Authors: Frank Swinnerton

  • Last updated on December 10, 2021

English novelist

Author Works

Long Fiction:

The Merry Heart, 1909

The Casement, 1911

The Happy Family, 1912

Nocturne, 1917

September, 1919

Coquette, 1921

The Three Lovers, 1922

Young Felix, 1923

The Elder Sister, 1925

Summer Storm, 1926

A Brood of Ducklings, 1928

Sketch of a Sinner, 1929

The Georgian House, 1932

Elizabeth, 1934

Harvest Comedy, 1937

The Two Wives, 1939

The Fortunate Lady, 1941

Thankless Child, 1942

A Woman in Sunshine, 1945

A Flower for Catherine, 1951

A Month in Gordon Square, 1953

The Summer Intrigue, 1955

Woman from Sicily, 1957

Tigress in the Village, 1959

The Grace Divorce, 1960

Death of a Highbrow, 1961

Quadrille, 1965

Sanctuary, 1966

Nonfiction:

George Gissing, 1912

R. L. Stevenson, 1914

Tokefield Papers, 1927

A London Bookman, 1928

The Georgian Scene, 1934 (pb. in Britain as The Georgian Literary Scene, 1935)

Swinnerton, an Autobiography, 1936

The Bookman’s London, 1951

Background with Chorus, 1956

Authors I Never Met, 1956

Figures in the Foreground: Literary Reminiscences 1917-1940, 1963

Reflections from a Village, 1969

Biography

Frank Arthur Swinnerton, born in a London suburb on August 12, 1884, was a precocious boy who avowedly taught himself to read at the age of four. A series of illnesses as a child, including diphtheria, paralysis, and scarlet fever, caused poor health through most of his later boyhood. His family frequently endured straitened circumstances, especially after his father’s death, when he and his brother became responsible for supporting the family.{$I[AN]9810000016}{$I[A]Swinnerton, Frank}{$I[geo]ENGLAND;Swinnerton, Frank}{$I[tim]1884;Swinnerton, Frank}

He decided early to be a journalist and became an office boy for a Scottish newspaper publisher, Hay, Nisbet & Company, in 1898, at the age of fourteen. In 1900, having decided to become a man of letters rather than a journalist, he became a confidential clerk with publishers J. M. Dent. He worked there until 1907. In 1907 he joined Chatto & Windus, another British publisher, as a proofreader. In 1909, Chatto & Windus published his first novel, The Merry Heart, and made him an editor. He remained with Chatto & Windus through 1926, bringing novelists such as Aldous Huxley, A. A. Milne, Arnold Bennett, and H. G. Wells to the firm. Before he was thirty Swinnerton had published several books, novels, and critical biographies. His first outstanding success came in 1917 with Nocturne, a short but almost perfect Cockney idyll. He went on publishing through his ninety-fourth year, completing sixty-one books, including forty-one novels. A London Bookman, Tokefield Papers, and The Bookman’s London are volumes of essays. The Georgian Scene is a work of literary criticism; it is, withHarvest Comedy, one of the two books Swinnerton considered his best.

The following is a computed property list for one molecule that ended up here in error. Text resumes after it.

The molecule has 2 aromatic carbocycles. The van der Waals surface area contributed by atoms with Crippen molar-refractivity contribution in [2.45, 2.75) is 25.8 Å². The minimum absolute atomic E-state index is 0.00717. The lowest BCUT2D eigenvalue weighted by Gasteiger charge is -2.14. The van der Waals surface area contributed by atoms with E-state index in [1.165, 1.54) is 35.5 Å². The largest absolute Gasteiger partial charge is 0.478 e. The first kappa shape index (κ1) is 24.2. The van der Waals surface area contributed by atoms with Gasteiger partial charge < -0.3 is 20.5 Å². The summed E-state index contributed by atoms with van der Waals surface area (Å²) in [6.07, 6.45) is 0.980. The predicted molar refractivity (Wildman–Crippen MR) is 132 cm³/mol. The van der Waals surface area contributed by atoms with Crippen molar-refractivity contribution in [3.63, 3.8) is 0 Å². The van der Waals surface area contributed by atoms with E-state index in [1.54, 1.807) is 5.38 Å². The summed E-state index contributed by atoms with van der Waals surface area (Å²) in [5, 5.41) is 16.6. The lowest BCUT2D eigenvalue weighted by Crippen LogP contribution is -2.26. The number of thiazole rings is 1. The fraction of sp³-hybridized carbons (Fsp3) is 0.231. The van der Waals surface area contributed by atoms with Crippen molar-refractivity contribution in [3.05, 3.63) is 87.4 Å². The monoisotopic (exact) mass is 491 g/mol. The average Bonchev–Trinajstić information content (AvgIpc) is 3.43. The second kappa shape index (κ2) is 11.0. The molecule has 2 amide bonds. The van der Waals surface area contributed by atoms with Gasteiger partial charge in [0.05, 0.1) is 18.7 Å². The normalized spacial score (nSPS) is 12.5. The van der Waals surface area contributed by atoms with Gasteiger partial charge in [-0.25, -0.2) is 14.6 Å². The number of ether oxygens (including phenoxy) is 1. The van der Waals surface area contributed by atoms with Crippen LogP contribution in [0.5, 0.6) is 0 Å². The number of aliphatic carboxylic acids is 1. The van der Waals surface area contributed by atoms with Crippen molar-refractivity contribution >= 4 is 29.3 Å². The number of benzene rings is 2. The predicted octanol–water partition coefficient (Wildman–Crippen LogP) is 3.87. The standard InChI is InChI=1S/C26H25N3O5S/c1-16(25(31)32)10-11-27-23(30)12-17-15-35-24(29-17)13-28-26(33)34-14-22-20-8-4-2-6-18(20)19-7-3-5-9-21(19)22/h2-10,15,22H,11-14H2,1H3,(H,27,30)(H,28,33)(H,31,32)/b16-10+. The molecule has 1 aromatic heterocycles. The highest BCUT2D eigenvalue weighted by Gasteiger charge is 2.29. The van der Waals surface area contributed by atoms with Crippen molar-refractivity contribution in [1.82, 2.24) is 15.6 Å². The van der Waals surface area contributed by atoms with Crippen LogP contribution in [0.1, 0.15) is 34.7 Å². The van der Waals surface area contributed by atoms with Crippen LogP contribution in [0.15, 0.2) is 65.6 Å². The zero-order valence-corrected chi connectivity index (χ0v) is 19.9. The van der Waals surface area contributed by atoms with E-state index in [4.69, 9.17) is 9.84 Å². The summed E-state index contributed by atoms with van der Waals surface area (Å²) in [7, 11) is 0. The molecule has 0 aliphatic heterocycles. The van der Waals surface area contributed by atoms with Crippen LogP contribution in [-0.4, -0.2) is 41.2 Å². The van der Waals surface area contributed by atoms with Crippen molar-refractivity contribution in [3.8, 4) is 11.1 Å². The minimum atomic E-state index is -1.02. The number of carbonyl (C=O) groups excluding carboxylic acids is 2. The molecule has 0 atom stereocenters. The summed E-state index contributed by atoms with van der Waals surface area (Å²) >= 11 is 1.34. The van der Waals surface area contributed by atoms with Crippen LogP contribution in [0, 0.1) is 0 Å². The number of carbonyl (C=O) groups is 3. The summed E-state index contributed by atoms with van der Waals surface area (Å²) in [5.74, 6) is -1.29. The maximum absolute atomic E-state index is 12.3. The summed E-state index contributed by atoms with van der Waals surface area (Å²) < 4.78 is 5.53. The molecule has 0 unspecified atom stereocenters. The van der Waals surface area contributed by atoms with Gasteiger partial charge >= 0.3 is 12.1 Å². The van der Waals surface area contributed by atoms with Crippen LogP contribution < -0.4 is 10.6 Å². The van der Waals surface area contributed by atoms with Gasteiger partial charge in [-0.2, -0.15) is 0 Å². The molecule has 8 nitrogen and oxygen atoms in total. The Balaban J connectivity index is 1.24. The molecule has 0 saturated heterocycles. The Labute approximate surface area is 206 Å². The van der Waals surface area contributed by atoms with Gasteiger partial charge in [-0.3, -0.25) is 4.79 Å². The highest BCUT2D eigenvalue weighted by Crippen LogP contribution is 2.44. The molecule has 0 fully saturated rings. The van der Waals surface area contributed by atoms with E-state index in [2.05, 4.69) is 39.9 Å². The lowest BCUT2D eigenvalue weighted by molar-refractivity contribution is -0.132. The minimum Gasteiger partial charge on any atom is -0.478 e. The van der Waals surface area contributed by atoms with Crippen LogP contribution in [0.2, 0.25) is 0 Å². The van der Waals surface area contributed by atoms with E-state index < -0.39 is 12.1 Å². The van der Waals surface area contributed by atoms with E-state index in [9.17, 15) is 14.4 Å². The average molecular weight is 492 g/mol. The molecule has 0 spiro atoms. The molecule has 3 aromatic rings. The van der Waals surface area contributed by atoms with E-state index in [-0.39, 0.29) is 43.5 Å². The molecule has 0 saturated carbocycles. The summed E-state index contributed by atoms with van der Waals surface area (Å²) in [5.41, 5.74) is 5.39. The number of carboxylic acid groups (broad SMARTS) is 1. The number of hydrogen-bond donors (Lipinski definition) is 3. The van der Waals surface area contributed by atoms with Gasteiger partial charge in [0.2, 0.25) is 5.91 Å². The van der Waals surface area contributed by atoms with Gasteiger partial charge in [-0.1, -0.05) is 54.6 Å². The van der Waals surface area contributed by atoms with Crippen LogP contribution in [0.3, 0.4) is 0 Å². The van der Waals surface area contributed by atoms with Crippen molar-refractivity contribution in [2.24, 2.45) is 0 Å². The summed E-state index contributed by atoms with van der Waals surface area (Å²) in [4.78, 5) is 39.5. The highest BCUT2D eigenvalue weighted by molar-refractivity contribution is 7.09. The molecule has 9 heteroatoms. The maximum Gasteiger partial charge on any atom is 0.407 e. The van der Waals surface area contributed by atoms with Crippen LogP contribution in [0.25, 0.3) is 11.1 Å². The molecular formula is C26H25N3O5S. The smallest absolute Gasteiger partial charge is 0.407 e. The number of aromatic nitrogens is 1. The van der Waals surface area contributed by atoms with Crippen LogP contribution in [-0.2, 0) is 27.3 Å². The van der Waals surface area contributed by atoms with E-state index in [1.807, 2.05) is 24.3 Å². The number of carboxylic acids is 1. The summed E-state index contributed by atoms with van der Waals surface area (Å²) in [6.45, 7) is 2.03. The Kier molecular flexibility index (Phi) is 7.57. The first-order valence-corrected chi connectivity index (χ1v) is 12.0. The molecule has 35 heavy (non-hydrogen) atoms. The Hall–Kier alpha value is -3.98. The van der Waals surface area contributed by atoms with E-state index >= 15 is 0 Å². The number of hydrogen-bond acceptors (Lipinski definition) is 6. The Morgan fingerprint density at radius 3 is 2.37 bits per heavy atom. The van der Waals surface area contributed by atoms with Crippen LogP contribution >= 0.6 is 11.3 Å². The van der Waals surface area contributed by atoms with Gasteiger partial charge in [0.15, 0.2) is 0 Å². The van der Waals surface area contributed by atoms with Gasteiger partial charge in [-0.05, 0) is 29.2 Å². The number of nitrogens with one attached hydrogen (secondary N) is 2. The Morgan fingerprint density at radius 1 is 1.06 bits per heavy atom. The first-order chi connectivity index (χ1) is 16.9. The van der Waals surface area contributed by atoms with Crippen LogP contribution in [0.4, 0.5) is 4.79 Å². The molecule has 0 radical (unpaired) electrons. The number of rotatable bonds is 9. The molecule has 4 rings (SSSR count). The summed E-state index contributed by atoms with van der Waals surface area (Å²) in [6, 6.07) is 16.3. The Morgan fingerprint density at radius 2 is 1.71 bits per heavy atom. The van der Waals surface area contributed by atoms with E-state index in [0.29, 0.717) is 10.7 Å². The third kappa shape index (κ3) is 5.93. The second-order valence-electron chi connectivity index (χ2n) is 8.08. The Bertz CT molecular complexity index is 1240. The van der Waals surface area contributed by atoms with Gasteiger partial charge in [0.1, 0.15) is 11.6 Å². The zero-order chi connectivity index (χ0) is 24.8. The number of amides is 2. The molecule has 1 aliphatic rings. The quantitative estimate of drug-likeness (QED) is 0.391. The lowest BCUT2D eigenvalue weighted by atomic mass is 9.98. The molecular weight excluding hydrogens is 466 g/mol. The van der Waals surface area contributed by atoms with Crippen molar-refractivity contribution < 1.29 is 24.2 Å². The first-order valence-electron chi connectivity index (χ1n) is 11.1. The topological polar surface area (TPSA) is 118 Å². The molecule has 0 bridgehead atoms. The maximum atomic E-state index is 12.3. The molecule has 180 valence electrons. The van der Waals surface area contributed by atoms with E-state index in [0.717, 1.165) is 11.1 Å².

From 1937 to 1942 Swinnerton was chief reviewer of fiction for the London Observer. During World War II he served the British government as a civil servant in the Ministry of Information. His first wife was Helen Dircks, a poet. His second wife, whom he married in 1924, was Mary Dorothy Bennett; they had one daughter. Swinnerton was considered a competent novelist and a dependable storyteller. Critics rarely were enthusiastic, but they gave measured approval to many of his works, and he was accepted as a literary personality. His books sold well.

BibliographyBennet, Arnold. Frank Swinnerton. 1920. Reprint. Plainview, N.Y.: Books for Libraries Press, 1975.Catron, Douglas M. “Frank Swinnerton.” In British Novelists, 1890-1929: Traditionalists, edited by Thomas F. Staley. Vol. 34 of Dictionary of Literary Biography. Detroit: Gale Research, 1984.McKay, Ruth. George Gissing and His Critic Frank Swinnerton. 1933. Reprint. Folcroft, Pa.: Folcroft Press, 1969.
Categories: Authors